The project will be funded with up to $21 million in American Rescue Act Plans through an agreement reached between Shenandoah, Old Tamina Water Supply Corporation and Montgomery County in December. Shenandoah also slated $750,000 in ARPA funds for the project last year.
Shenandoah officials said ARPA funds—part of a federal COVID-19 recovery program—can be used for projects such as infrastructure.
Design and engineering work on the project will begin immediately, with survey and site assessments beginning in Tamina next month, according to a news release from Shenandoah.
The unincorporated community of Tamina was founded in 1871 by formerly enslaved people following the end of the Civil War, Community Impact has previously reported.
Residents of the community have attended recent Shenandoah meetings to ask for clarity on timelines, and James Leveston, president of Old Tamina Water Supply Corporation, provided Community Impact with a letter he wrote in February that points to several concerns voiced by residents.
Leveston said OTWSC purchases wholesale water from Lake Chateau Woods to distribute to its customers, who use septic tanks. He said the search for a plan for sewer service has been in the making for more than 15 years.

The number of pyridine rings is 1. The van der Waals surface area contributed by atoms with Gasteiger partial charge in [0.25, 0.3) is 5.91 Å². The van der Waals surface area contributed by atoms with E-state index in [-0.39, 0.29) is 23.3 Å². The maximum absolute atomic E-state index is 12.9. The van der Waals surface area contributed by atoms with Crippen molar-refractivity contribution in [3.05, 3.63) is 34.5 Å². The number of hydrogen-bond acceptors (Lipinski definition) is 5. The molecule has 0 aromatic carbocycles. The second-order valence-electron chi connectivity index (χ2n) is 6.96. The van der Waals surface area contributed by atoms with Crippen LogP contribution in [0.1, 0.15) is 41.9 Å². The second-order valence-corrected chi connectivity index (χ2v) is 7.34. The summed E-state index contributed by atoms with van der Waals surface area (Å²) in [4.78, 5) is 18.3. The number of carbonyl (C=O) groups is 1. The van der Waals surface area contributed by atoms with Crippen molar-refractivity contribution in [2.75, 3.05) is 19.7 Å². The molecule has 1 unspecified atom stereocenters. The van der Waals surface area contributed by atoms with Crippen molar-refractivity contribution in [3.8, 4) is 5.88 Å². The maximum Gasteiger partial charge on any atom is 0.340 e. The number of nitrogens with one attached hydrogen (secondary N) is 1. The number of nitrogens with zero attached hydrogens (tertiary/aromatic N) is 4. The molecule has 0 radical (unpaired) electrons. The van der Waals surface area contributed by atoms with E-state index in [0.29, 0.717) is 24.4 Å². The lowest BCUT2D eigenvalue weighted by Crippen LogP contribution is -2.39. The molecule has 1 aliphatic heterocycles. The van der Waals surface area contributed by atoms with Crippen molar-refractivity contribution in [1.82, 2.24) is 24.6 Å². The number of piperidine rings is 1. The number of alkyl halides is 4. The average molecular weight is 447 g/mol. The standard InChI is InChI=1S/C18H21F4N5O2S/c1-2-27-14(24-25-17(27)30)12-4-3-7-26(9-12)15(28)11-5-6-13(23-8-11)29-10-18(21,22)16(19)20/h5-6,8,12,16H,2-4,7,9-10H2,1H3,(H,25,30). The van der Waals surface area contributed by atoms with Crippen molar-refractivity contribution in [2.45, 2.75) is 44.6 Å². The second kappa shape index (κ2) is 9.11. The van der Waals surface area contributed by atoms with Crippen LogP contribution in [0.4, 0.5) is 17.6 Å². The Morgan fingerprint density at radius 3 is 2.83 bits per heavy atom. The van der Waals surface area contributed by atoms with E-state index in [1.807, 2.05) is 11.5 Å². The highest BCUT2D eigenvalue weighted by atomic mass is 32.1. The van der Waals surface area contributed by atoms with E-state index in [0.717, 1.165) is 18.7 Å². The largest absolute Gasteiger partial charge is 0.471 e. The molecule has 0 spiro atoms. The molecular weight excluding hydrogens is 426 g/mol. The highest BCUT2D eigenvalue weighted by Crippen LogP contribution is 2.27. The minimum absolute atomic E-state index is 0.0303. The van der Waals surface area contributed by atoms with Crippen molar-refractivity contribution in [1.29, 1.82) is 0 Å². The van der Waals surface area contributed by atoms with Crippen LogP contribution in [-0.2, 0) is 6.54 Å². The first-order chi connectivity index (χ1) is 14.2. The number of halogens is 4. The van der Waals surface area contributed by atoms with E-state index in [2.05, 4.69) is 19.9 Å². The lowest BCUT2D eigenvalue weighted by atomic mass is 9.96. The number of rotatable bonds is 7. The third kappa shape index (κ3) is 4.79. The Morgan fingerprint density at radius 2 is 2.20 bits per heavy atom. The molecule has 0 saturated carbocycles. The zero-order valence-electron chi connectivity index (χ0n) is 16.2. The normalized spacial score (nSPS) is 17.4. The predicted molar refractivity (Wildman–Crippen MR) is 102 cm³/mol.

"We feel the same way about this deal as we did about the Oak Ridge deal, and we are standing by our decision, but we are not satisfied with it," he said in the letter, referencing previous plans that hit roadblocks.
Shenandoah Mayor John Escoto said in a statement the awarding of the contract marks the beginning of the project.
“This is a historic day that has been decades in the making," Escoto said. "I look forward to working with our neighbors in Tamina as we complete a successful project and also learn more about the rich history of the community.”
The release from Shenandoah states the new water and sewer system will also provide fire hydrants throughout the Tamina community.
According to the release, the engineer and city staff will put together an engagement plan for the duration of the project.
“Communication will be key to this project since it will be lengthy and will involve ongoing work throughout the community," said John Bleyl, president and CEO of Bleyl Engineering. “This will be an exciting project to work on, and we look forward to working with the Tamina community leadership.”